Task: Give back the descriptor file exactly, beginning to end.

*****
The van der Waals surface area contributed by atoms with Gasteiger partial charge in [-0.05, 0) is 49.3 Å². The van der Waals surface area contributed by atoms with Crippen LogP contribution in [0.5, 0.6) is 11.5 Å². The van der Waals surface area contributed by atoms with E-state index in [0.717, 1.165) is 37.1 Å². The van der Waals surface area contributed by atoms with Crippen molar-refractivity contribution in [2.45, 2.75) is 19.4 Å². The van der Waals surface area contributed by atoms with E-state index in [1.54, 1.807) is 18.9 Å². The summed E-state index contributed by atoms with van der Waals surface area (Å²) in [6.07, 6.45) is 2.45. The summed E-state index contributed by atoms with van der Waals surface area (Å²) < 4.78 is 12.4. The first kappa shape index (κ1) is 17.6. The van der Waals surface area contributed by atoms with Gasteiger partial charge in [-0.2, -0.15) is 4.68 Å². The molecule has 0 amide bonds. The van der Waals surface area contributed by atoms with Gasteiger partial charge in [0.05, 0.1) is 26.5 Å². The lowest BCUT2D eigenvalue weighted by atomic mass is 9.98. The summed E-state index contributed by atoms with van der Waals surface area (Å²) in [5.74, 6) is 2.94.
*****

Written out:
The van der Waals surface area contributed by atoms with Gasteiger partial charge in [-0.05, 0) is 49.3 Å². The van der Waals surface area contributed by atoms with Crippen LogP contribution in [0.5, 0.6) is 11.5 Å². The van der Waals surface area contributed by atoms with E-state index in [0.717, 1.165) is 37.1 Å². The van der Waals surface area contributed by atoms with Crippen molar-refractivity contribution in [2.45, 2.75) is 19.4 Å². The van der Waals surface area contributed by atoms with E-state index in [1.54, 1.807) is 18.9 Å². The summed E-state index contributed by atoms with van der Waals surface area (Å²) in [6.07, 6.45) is 2.45. The summed E-state index contributed by atoms with van der Waals surface area (Å²) < 4.78 is 12.4. The first kappa shape index (κ1) is 17.6. The van der Waals surface area contributed by atoms with Gasteiger partial charge in [-0.2, -0.15) is 4.68 Å². The molecule has 0 amide bonds. The van der Waals surface area contributed by atoms with Gasteiger partial charge in [0.05, 0.1) is 26.5 Å². The lowest BCUT2D eigenvalue weighted by atomic mass is 9.98. The summed E-state index contributed by atoms with van der Waals surface area (Å²) in [5.74, 6) is 2.94.